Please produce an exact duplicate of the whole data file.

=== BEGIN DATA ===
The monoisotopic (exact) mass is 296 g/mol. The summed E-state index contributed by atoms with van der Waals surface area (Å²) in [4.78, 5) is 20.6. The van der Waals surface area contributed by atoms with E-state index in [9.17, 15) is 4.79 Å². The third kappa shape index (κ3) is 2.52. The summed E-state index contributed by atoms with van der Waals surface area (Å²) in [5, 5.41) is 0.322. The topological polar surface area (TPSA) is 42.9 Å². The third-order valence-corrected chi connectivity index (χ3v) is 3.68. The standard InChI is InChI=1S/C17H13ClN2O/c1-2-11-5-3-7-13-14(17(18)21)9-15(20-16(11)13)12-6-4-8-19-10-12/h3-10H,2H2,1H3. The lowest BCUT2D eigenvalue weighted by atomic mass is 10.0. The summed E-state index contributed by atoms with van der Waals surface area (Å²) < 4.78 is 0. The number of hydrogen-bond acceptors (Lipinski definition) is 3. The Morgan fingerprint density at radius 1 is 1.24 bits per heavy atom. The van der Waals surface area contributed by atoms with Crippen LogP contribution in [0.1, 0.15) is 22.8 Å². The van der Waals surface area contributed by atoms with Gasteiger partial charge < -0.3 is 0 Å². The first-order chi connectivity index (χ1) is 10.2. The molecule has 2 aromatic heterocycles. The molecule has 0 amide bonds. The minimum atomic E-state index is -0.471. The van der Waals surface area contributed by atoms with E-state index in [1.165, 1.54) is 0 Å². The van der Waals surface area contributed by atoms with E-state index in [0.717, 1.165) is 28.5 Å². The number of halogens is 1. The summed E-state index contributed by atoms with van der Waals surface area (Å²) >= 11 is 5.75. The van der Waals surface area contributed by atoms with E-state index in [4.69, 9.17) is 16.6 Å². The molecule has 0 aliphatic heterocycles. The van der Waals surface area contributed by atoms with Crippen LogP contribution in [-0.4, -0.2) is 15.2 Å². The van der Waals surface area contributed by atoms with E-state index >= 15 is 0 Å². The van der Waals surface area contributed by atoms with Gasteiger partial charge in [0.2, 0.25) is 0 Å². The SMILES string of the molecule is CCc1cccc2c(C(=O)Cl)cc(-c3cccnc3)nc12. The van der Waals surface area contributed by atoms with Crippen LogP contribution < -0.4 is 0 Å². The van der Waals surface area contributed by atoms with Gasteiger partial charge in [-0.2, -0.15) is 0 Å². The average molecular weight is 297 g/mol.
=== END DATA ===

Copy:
The monoisotopic (exact) mass is 296 g/mol. The summed E-state index contributed by atoms with van der Waals surface area (Å²) in [4.78, 5) is 20.6. The van der Waals surface area contributed by atoms with E-state index in [9.17, 15) is 4.79 Å². The third kappa shape index (κ3) is 2.52. The summed E-state index contributed by atoms with van der Waals surface area (Å²) in [5, 5.41) is 0.322. The topological polar surface area (TPSA) is 42.9 Å². The third-order valence-corrected chi connectivity index (χ3v) is 3.68. The standard InChI is InChI=1S/C17H13ClN2O/c1-2-11-5-3-7-13-14(17(18)21)9-15(20-16(11)13)12-6-4-8-19-10-12/h3-10H,2H2,1H3. The lowest BCUT2D eigenvalue weighted by atomic mass is 10.0. The summed E-state index contributed by atoms with van der Waals surface area (Å²) < 4.78 is 0. The number of hydrogen-bond acceptors (Lipinski definition) is 3. The Morgan fingerprint density at radius 1 is 1.24 bits per heavy atom. The van der Waals surface area contributed by atoms with Crippen LogP contribution in [0.1, 0.15) is 22.8 Å². The van der Waals surface area contributed by atoms with Gasteiger partial charge < -0.3 is 0 Å². The first-order chi connectivity index (χ1) is 10.2. The molecule has 2 aromatic heterocycles. The molecule has 0 amide bonds. The minimum atomic E-state index is -0.471. The van der Waals surface area contributed by atoms with E-state index in [1.165, 1.54) is 0 Å². The van der Waals surface area contributed by atoms with E-state index in [0.717, 1.165) is 28.5 Å². The number of halogens is 1. The summed E-state index contributed by atoms with van der Waals surface area (Å²) >= 11 is 5.75. The van der Waals surface area contributed by atoms with E-state index in [4.69, 9.17) is 16.6 Å². The molecule has 0 aliphatic heterocycles. The van der Waals surface area contributed by atoms with Crippen LogP contribution in [-0.4, -0.2) is 15.2 Å². The van der Waals surface area contributed by atoms with E-state index >= 15 is 0 Å². The van der Waals surface area contributed by atoms with Gasteiger partial charge in [0.2, 0.25) is 0 Å². The SMILES string of the molecule is CCc1cccc2c(C(=O)Cl)cc(-c3cccnc3)nc12. The van der Waals surface area contributed by atoms with Crippen LogP contribution < -0.4 is 0 Å². The van der Waals surface area contributed by atoms with Gasteiger partial charge in [-0.2, -0.15) is 0 Å². The average molecular weight is 297 g/mol.